750 miles is a huge radius, even for this part of Canada. It will get you to most of the well populated parts of Ontario or Quebec, into the Maritimes (barely) or all the way to the north shore of Lake Superior, although some of the better routes to some places might be back through the U.S.
Sounds like you are 3/4 of the way to full timing, with a snowbird travel pattern. I would probably be "camping" in a RV park near my rental property, leaving that on the rental market full time.
Except as I get older I find managing and maintaining my rental property to be more work than the value I get out of it, so if I really went full time I'd likely sell off all the real estate, and not worry about an "out."
You have to be shopping in the right place. In rural Texas, Oklahoma and Kansas I know of used vehicle dealers that specialize in trucks coming out of fleets or coming off long term lease.
Right now, here, it looks like under $10,000 is good for a 10-15 year old "work" truck, usually extended cab, with around 200,000 miles. Under $15,000 gets in that age range with 100,000-150,000 miles or newer with even higher mileage. Diesels, V-8s, V-10s, diesels often still $3000-5000 higher for similar age and mileage.
These aren't going to be the consumer models with fancy trim and $15,000 worth of optional equipment, rather base equipment on XL or XLT for Ford, LS or 1LT for Chevy, and most of them will be white.
Cargo vans (3/4 ton to 1 ton) tend to be somewhat cheaper than pickups (or stake trucks) of similar age and mileage. They are harder to find with towing options, as most commercial users of these vans don't buy them for towing, they buy pickups for that purpose.
Sample the inventory at Green Country Auto which is the first place I look locally when I think I want a good, cheap work truck. I'd venture to guess there are dealers like this in southern Alberta, as the market that buys these new is in oil field service, and the dealers are collecting them to sell to farmers and ranchers on a budget with expectations of adding not a whole lot more mileage over the next ten years, just hauling feed, moderately heavy trailers, and other equipment between their various fields.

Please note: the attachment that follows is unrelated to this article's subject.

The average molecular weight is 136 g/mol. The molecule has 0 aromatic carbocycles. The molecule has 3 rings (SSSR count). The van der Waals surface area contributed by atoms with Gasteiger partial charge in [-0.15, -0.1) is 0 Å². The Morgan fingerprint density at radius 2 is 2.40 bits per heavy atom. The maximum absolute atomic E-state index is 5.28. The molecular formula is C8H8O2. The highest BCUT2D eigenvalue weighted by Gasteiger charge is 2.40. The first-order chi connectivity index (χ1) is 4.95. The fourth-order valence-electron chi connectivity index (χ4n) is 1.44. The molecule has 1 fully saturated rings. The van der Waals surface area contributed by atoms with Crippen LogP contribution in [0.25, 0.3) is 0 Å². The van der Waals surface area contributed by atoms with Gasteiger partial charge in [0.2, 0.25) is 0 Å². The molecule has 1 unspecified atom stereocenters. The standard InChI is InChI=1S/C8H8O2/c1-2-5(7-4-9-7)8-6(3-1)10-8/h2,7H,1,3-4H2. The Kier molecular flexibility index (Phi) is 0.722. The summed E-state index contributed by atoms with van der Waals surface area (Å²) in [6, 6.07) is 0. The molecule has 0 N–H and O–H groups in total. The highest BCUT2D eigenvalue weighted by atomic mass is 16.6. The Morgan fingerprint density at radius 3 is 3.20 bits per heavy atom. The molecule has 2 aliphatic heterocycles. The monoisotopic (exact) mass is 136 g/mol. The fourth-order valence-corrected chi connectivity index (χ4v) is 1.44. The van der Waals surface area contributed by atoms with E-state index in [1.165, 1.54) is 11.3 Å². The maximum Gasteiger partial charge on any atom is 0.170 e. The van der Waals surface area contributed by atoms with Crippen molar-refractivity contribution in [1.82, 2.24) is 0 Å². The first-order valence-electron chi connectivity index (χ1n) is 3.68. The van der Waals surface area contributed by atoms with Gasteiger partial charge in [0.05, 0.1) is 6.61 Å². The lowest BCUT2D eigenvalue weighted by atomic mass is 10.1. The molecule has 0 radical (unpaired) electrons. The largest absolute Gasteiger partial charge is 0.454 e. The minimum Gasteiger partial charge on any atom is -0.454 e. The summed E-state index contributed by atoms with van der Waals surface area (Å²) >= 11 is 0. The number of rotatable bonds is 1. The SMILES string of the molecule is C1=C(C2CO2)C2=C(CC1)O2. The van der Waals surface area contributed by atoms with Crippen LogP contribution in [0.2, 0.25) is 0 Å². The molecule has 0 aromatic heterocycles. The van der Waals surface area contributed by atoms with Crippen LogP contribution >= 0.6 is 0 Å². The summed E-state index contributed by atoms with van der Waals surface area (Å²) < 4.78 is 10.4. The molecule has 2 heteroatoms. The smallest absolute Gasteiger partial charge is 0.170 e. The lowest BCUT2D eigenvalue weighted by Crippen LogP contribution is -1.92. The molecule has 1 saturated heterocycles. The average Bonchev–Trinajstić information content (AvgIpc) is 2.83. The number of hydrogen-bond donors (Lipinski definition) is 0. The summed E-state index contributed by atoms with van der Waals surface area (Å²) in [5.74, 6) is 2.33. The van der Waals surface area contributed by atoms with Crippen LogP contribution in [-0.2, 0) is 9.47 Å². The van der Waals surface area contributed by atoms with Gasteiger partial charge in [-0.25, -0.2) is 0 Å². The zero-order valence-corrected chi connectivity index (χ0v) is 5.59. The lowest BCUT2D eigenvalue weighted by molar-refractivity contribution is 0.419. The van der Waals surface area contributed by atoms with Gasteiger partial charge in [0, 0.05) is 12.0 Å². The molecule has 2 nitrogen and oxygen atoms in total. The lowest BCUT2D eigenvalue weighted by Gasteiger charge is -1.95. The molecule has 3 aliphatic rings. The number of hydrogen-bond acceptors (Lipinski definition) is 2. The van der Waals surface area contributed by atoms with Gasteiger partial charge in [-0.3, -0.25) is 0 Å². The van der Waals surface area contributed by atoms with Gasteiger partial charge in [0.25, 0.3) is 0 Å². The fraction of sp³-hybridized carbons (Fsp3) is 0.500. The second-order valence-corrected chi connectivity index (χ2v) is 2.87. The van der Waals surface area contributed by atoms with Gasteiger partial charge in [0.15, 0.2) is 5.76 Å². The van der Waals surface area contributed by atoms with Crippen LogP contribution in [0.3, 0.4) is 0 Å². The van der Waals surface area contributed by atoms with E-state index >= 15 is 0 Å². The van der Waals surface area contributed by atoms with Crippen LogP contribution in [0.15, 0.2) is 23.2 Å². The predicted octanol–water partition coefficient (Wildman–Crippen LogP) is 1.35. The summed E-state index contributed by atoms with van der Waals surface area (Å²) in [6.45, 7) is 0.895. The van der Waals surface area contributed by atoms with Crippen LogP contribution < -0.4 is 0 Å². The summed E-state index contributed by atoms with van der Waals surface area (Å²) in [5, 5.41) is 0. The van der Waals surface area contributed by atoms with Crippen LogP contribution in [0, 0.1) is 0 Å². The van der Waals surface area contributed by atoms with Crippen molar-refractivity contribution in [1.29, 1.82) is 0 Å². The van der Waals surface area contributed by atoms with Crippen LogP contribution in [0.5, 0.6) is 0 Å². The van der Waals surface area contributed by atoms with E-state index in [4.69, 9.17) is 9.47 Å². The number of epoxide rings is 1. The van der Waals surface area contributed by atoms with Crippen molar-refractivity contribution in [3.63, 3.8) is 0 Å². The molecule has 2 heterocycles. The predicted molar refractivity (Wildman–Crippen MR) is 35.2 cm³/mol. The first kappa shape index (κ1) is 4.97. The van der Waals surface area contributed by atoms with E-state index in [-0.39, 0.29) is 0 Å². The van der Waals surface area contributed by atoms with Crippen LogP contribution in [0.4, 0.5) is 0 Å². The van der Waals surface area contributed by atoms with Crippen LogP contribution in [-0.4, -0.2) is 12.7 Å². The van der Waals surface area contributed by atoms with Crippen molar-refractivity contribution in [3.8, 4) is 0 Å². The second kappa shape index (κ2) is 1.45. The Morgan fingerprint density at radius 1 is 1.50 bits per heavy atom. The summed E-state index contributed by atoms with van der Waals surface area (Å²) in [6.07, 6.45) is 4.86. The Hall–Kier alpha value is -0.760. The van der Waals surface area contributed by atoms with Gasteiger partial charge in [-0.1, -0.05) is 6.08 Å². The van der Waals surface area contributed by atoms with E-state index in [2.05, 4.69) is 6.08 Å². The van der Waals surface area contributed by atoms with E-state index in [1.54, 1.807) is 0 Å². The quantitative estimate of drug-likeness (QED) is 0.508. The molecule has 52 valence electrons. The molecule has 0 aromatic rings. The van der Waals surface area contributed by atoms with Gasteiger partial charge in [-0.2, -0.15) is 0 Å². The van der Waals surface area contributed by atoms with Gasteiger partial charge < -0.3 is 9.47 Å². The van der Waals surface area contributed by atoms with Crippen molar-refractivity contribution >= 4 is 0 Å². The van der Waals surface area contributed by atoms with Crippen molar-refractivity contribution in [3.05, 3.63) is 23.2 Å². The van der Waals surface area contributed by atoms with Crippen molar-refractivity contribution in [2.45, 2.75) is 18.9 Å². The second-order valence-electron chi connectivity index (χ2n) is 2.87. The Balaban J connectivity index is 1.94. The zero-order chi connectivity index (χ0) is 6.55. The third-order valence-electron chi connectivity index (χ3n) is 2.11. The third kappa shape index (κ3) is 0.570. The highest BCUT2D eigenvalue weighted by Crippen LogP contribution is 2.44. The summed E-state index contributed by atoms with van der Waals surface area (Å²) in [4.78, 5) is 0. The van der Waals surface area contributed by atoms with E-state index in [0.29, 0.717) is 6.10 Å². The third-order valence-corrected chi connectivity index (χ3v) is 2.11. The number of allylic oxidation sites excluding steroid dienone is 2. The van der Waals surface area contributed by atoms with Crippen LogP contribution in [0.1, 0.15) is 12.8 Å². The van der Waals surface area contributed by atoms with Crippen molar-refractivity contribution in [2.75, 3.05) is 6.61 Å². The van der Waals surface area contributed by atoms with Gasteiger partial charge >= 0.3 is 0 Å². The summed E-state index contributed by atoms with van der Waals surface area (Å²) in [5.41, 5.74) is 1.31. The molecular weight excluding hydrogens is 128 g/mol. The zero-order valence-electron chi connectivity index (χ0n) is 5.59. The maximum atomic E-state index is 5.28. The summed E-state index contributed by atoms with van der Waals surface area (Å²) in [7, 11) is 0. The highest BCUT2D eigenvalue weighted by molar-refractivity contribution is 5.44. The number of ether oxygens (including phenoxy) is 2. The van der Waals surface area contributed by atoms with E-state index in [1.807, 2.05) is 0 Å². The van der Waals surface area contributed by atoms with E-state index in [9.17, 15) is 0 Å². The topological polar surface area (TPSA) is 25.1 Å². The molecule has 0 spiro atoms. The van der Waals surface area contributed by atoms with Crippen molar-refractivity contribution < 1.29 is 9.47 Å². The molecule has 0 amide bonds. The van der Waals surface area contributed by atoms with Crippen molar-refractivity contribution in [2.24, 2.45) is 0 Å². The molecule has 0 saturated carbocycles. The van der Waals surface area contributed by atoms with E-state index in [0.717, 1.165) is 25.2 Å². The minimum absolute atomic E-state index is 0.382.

Although Ford has been using the Michelin LTX M/S 2 (and before that the LTX M/S) as original equipment on the RV-package for the E-450, Michelin has never marketed the LTX tire line as RV tires. That does not mean it is unsuitable for that use. It just means Michelin prefers to recommend commercial tire lines, or the specialty X-RV tire, for motorhome applications. There is not really any such thing as a RV "rating" for tires. Most manufacturers do not make application recommendations.
The LTX M/S, in 225/70R16 load range E was "beefed up" over other Michelin LTX models by adding a second body ply. I don't know if that continued on to the LTX M/S 2.
"Light truck" for the tire marketing sense (and EPA emissions standards) ends somewhere around 10,000 pounds.
Seeing where this thread is going, I would not recommend any laser printer for use in a RV (and I don't think that was the original question). Laser printers are not meant to be shaken, and their power needs are hard on the limited power availability typical of RVs. For RV use, an inkjet that packages new print heads with each ink supply, and if you don't use the printer regularly, expect to replace cartridges often. My experience here is mostly Canon and HP. I liked the office grade HP printers in the Deskjet 930 series (they shared cartridge tech with the 36-inch plotters we used to print 200-500 fett of maps per day) but I can no longer find drivers and the cartridges are starting to get scarce and very expensive.
Here, we are trying to sort out the difference between "durable," the original question, and "rugged," the mobile printer issue. There are inkjet printers designed specifically for mobile use, they travel well but are relatively expensive to use and are slow compared to office grade inkjet printers.
I was going to suggest working your way along Route 66, at least to New Mexico, but that takes you well south of any part of Utah. If you want to see southern Utah, I recommend getting there late September or early October at the latest. Your route would be taking you across the Rockies about the time Colorado is seeing previews of winter weather (I posed with piles of snow in Monarch Pass late September) but the Colorado Plateau is particularly glorious that time of year.
Also be aware that seasonal RV parks start closing end of September through Colorado and Wyoming, while public campgrounds tend to stay open until they can no longer cope with the problem of clearing snow from the roads. My last trip across US-50 was last week of September, and I would not want to do it any later in the year.
I lost a 40 foot ash (really big for the prairie) to the borer more than 25 years ago. We tried topping the tree, it came back for a while, but eventually had to cut it to the ground. Now I have a substantial copse growing from the root system, but it's going to be hard to turn it back into something resembling a tree.
Ashes are incredibly tough, especially young ones, they are kind of a weed in this part of the country. Like to grow in inconvenient places and hard to kill. The borer seems to attack only mature trees.